Why Wood? Part 4: Locally Grown

02 . 08 . 23

Welcome to part 4 of our ‘Why Wood’ series of articles, explaining our reasons for using this wonderful material to make our wave-craft…

Locally Grown

We don’t simply make surfboards out of wood, we make surfboards out of wood that we know to be sustainably harvested from a regenerative woodland.

I was studying a degree in furniture design and making at Plymouth University and spent all my time outside of the workshop exploring the South-West, sleeping in the car and surfing as much as I could, when I came across the idea of making a wooden surfboard. In 2008, there was an issue of The Surfer’s Path called ‘The Wood Issue’ and it lit a fire in me. It was one of those ‘how did I not think of this sooner?’ moments. A wooden surfboard to replace my foam board that was deteriorating all too quickly.

From there, I looked into what species grew in the South-West that would be suitable to making a surfboard from and it turns out that locally, there are two species that lend themselves; Western Red Cedar and Poplar.

I began finding local suppliers and sawmills who would let me know where the timber was harvested and led me to understand that cedar was much more commercially viable and available than poplar, so the first dozen or so surfboards were made almost entirely from cedar grown in Cornwall.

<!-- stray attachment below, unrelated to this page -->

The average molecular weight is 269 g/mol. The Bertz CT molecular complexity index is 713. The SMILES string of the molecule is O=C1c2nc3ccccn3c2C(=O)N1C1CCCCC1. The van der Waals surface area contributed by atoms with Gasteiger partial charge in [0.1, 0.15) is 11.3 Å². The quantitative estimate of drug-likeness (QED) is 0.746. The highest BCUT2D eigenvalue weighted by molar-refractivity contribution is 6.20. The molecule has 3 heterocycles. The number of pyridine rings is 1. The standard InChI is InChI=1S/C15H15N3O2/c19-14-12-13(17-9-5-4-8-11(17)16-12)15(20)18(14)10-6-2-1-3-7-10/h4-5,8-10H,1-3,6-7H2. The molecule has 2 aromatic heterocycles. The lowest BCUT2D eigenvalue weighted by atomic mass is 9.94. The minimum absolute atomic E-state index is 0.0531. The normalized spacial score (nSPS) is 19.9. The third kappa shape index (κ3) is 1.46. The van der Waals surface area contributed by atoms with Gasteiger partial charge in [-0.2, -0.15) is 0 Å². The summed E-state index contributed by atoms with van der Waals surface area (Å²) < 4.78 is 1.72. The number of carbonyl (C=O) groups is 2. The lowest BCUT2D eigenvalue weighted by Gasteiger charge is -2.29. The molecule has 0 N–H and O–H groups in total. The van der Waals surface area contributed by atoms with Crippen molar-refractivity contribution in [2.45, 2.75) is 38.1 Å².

It soon became apparent though, that although I could get timber from Cornwall, the consistency in the quality of the cedar didn’t always lend itself to the application of making surfboards. Timber that might be great for cladding (cedars more common application), doesn’t necessarily make for great surfboards; because I was processing the timber into relatively thin and long sections, any flaws (normally by way of knots) would cause breakages and therefore wastage. So the way to reduce the wastage from our process would be to find cleaner, more consistent timber.

I widened my net.

I asked a few of my friends, from time spent timber framing, who they knew who could supply good quality, locally grown cedar. This is how I found Nick, from Stourhead Western Estate in Wiltshire…

Look out for part 5 coming soon!

Check out any parts of the series you missed:

Part 1: Performance

Part 2: A Personal Connection

Part 3: Stewardship of The Land

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